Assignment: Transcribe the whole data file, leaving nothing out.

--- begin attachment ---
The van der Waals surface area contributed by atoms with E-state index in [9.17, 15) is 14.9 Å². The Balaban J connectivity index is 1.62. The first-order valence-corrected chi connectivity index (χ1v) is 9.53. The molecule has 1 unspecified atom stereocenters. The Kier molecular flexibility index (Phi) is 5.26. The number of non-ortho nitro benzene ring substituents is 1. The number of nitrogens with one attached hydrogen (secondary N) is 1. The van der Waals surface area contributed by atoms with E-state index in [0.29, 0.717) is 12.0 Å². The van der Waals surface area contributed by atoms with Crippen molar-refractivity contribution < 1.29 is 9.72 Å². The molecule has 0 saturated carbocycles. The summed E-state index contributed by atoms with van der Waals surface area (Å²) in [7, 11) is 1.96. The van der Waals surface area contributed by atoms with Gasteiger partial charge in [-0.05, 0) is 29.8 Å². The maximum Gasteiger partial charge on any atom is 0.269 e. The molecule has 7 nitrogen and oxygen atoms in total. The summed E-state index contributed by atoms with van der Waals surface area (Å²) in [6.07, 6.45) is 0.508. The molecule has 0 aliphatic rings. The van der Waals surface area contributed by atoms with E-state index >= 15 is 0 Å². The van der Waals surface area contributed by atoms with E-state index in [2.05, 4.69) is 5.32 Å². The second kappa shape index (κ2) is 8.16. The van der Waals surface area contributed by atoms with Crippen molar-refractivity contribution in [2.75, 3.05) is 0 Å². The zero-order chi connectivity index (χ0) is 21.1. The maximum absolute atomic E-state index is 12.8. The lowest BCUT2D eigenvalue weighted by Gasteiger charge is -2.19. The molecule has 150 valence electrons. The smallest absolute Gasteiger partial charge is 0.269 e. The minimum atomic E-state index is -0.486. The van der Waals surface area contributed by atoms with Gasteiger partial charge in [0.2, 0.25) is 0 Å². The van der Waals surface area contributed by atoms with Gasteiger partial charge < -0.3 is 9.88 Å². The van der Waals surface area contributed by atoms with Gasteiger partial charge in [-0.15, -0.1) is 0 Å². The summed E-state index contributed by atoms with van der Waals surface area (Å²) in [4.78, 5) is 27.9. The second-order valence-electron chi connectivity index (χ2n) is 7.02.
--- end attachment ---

The van der Waals surface area contributed by atoms with E-state index in [9.17, 15) is 14.9 Å². The Balaban J connectivity index is 1.62. The first-order valence-corrected chi connectivity index (χ1v) is 9.53. The molecule has 1 unspecified atom stereocenters. The Kier molecular flexibility index (Phi) is 5.26. The number of non-ortho nitro benzene ring substituents is 1. The number of nitrogens with one attached hydrogen (secondary N) is 1. The van der Waals surface area contributed by atoms with E-state index in [0.29, 0.717) is 12.0 Å². The van der Waals surface area contributed by atoms with Crippen molar-refractivity contribution < 1.29 is 9.72 Å². The molecule has 0 saturated carbocycles. The summed E-state index contributed by atoms with van der Waals surface area (Å²) in [7, 11) is 1.96. The van der Waals surface area contributed by atoms with Gasteiger partial charge in [-0.05, 0) is 29.8 Å². The maximum Gasteiger partial charge on any atom is 0.269 e. The molecule has 7 nitrogen and oxygen atoms in total. The summed E-state index contributed by atoms with van der Waals surface area (Å²) in [6.07, 6.45) is 0.508. The molecule has 0 aliphatic rings. The van der Waals surface area contributed by atoms with E-state index >= 15 is 0 Å². The van der Waals surface area contributed by atoms with E-state index in [2.05, 4.69) is 5.32 Å². The second kappa shape index (κ2) is 8.16. The van der Waals surface area contributed by atoms with Crippen molar-refractivity contribution in [2.75, 3.05) is 0 Å². The zero-order chi connectivity index (χ0) is 21.1. The maximum absolute atomic E-state index is 12.8. The lowest BCUT2D eigenvalue weighted by Gasteiger charge is -2.19. The molecule has 150 valence electrons. The smallest absolute Gasteiger partial charge is 0.269 e. The minimum atomic E-state index is -0.486. The van der Waals surface area contributed by atoms with Gasteiger partial charge in [0.2, 0.25) is 0 Å². The van der Waals surface area contributed by atoms with Gasteiger partial charge < -0.3 is 9.88 Å². The van der Waals surface area contributed by atoms with Gasteiger partial charge in [-0.15, -0.1) is 0 Å². The summed E-state index contributed by atoms with van der Waals surface area (Å²) in [4.78, 5) is 27.9. The second-order valence-electron chi connectivity index (χ2n) is 7.02.